Running backs

The popular narrative is that Melvin Gordon and Phillip Lindsay provide the Broncos with a 1-2 punch at running back. A deeper dive into Pat Shurmur’s history as a playcaller suggests Melvin Gordon will be the Broncos’ starting running back and Phillip Lindsay will be the backup. However you feel about that is fine, and we’ll see if things change going forward. The bigger questions facing the backfield are deeper down the depth chart.

Comments since Gordon’s signing and the sheer number of backs Elway has shown interest in during the NFL Combine and leading up to free agency suggests Royce Freeman could have played his last down in orange and blue. While he offers enough to be a decent third banana on the depth chart, his past workload at Oregon and in the league does bring questions about what value, if any, he brings to special teams.

Typically Shurmur carries three or four running backs, and right now Denver has the three aforementioned, Jeremy Cox, and Khalfani Muhamad on the roster. Don’t be surprised if they bring in another back or even two in the draft and through the UDFA pool. Past history suggests it will be a 205 lb+ back, as Denver’s new OC has shown preference for bigger bodies.

Boston College’s A.J. Dillon is a monstrous back who some compare to Derrick Henry.


Let’s pour one out for Andy Janovich, the last true fullback the Broncos will roster while Pat Shurmur is the offensive coordinator.


Does the Broncos roster have room for 10 draft picks?

This poll is closed

  • 29%
    Most definitely.
    (413 votes)
  • 37%
    Maybe, it wouldn’t hurt.
    (530 votes)
  • 33%
    (468 votes)
1411 votes total Vote Now

Your Broncos’ Links

Peyton Manning MNF Comeback: Denver Broncos 35, San Diego Chargers 24 - Mile High Report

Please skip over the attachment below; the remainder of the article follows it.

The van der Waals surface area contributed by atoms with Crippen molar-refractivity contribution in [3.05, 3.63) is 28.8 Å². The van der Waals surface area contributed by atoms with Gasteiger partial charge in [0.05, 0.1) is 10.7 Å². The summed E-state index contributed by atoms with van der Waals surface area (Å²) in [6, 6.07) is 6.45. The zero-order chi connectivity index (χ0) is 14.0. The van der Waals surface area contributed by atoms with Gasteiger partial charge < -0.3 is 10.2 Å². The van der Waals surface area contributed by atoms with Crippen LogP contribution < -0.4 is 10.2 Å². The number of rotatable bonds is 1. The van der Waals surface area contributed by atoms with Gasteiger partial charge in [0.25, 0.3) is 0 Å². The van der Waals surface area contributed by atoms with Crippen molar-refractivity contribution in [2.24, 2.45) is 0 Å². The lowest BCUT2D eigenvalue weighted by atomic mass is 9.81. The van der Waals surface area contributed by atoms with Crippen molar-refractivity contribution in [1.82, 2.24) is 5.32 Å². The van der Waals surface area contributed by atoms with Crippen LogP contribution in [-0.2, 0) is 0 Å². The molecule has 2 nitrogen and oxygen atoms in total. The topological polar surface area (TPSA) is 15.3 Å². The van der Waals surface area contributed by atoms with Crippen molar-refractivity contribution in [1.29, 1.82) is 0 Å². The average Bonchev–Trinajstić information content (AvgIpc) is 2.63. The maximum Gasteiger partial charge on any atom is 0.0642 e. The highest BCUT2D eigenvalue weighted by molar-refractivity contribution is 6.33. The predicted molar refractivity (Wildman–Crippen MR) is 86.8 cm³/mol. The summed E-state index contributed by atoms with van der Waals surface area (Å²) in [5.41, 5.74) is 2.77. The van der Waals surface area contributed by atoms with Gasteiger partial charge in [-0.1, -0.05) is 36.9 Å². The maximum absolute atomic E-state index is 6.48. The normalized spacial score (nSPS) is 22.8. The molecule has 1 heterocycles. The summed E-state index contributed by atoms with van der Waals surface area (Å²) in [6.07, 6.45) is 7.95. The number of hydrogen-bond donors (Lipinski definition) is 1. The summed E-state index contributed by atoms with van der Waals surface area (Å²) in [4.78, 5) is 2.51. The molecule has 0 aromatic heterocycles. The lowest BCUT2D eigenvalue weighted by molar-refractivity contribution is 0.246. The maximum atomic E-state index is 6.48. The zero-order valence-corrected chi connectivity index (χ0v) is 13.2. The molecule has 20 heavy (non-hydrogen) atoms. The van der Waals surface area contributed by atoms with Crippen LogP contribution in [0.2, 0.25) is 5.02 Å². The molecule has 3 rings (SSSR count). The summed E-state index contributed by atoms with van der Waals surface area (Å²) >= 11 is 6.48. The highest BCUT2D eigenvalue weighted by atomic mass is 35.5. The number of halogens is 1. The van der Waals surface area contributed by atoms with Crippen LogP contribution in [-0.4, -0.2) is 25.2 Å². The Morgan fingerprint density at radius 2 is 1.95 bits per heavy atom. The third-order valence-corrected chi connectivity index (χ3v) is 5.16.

Just a few games into Peyton Manning’s career with the Denver Broncos, he would engineer one of the greatest regular season comebacks in NFL history.

Throwback: Denver Broncos 30, San Diego Chargers 23 - Mile High Report

Von Miller put up a monster game harassing Philip Rivers to continue the Denver Broncos winning streak in a 30-23 home win over the San Diego Chargers.

Chris Harris talks going from undrafted to the All-Decade Team - Mile High Report

Former Broncos corner (still hurts to write) Chris Harris joined Broncos Country to talk about being named to the NFL’s All-Decade team

NFL 2010s All-Decade Team: Ranking every player from 1 to 52 -

I fully accept that this might be an unpopular opinion ( I mean, that is what I do, after all), especially because most people would likely favor Donald and his two DPOYs over Miller’s zero. But the Broncos’ edge rusher finished the decade with seven All-Pro selections (three first-team honors), a league-leading 106 sacks and a Defensive Rookie of the Year award. Most importantly, though, he won a Super Bowl MVP award (in Super Bowl 50). Donald might have gotten one of those, too, had the Rams beaten the Pats a few years back. But he didn’t. Miller did. And if quarterbacks get judged on Super Bowls, it’s only fair to give credit to a guy who basically willed Peyton Manning and the Broncos to a title.

NFL Draft Links

What do the Broncos’ visits tell us about their NFL Draft strategy? - Mile High Report

In past offseasons, the Broncos’ visits have been a huge indication of where they’re leaning.

Do the Denver Broncos need to go receiver in the first round? - Mile High Report

The 2020 class looks amazing, but...

2020 NFL Draft Profile: Scouting LSU wide receiver Justin Jefferson - Mile High Report

Justin Jefferson would be an excellent addition to their offense.